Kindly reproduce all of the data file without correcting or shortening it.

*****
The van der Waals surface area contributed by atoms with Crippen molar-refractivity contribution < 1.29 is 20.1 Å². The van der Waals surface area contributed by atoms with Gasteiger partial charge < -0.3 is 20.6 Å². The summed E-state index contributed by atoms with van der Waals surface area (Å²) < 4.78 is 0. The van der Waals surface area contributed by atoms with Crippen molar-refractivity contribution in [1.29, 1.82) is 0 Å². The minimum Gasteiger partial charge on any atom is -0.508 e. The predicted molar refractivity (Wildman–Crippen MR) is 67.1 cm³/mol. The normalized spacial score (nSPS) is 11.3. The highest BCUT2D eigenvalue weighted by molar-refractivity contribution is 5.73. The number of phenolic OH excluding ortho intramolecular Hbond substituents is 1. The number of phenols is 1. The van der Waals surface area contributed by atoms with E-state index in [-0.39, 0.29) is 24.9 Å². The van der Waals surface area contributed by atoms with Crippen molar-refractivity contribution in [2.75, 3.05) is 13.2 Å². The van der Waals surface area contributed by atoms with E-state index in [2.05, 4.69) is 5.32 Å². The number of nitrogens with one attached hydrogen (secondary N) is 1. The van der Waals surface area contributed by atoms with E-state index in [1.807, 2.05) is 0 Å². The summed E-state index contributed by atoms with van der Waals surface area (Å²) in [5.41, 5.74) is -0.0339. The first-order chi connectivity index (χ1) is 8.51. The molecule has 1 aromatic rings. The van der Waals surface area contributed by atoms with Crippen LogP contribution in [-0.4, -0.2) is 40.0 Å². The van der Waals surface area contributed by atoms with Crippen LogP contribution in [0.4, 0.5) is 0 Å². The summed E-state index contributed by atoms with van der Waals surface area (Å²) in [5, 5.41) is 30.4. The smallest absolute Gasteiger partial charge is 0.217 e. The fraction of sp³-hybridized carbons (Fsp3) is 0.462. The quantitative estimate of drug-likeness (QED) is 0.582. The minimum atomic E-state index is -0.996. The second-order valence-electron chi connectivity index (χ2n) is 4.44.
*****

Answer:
The van der Waals surface area contributed by atoms with Crippen molar-refractivity contribution < 1.29 is 20.1 Å². The van der Waals surface area contributed by atoms with Gasteiger partial charge < -0.3 is 20.6 Å². The summed E-state index contributed by atoms with van der Waals surface area (Å²) < 4.78 is 0. The van der Waals surface area contributed by atoms with Crippen molar-refractivity contribution in [1.29, 1.82) is 0 Å². The minimum Gasteiger partial charge on any atom is -0.508 e. The predicted molar refractivity (Wildman–Crippen MR) is 67.1 cm³/mol. The normalized spacial score (nSPS) is 11.3. The highest BCUT2D eigenvalue weighted by molar-refractivity contribution is 5.73. The number of phenolic OH excluding ortho intramolecular Hbond substituents is 1. The number of phenols is 1. The van der Waals surface area contributed by atoms with E-state index in [-0.39, 0.29) is 24.9 Å². The van der Waals surface area contributed by atoms with Crippen molar-refractivity contribution in [2.75, 3.05) is 13.2 Å². The van der Waals surface area contributed by atoms with E-state index in [2.05, 4.69) is 5.32 Å². The number of nitrogens with one attached hydrogen (secondary N) is 1. The van der Waals surface area contributed by atoms with E-state index in [1.807, 2.05) is 0 Å². The summed E-state index contributed by atoms with van der Waals surface area (Å²) in [5.41, 5.74) is -0.0339. The first-order chi connectivity index (χ1) is 8.51. The molecule has 1 aromatic rings. The van der Waals surface area contributed by atoms with Crippen LogP contribution in [-0.4, -0.2) is 40.0 Å². The van der Waals surface area contributed by atoms with Crippen LogP contribution in [0.4, 0.5) is 0 Å². The summed E-state index contributed by atoms with van der Waals surface area (Å²) in [5, 5.41) is 30.4. The smallest absolute Gasteiger partial charge is 0.217 e. The fraction of sp³-hybridized carbons (Fsp3) is 0.462. The quantitative estimate of drug-likeness (QED) is 0.582. The minimum atomic E-state index is -0.996. The second-order valence-electron chi connectivity index (χ2n) is 4.44.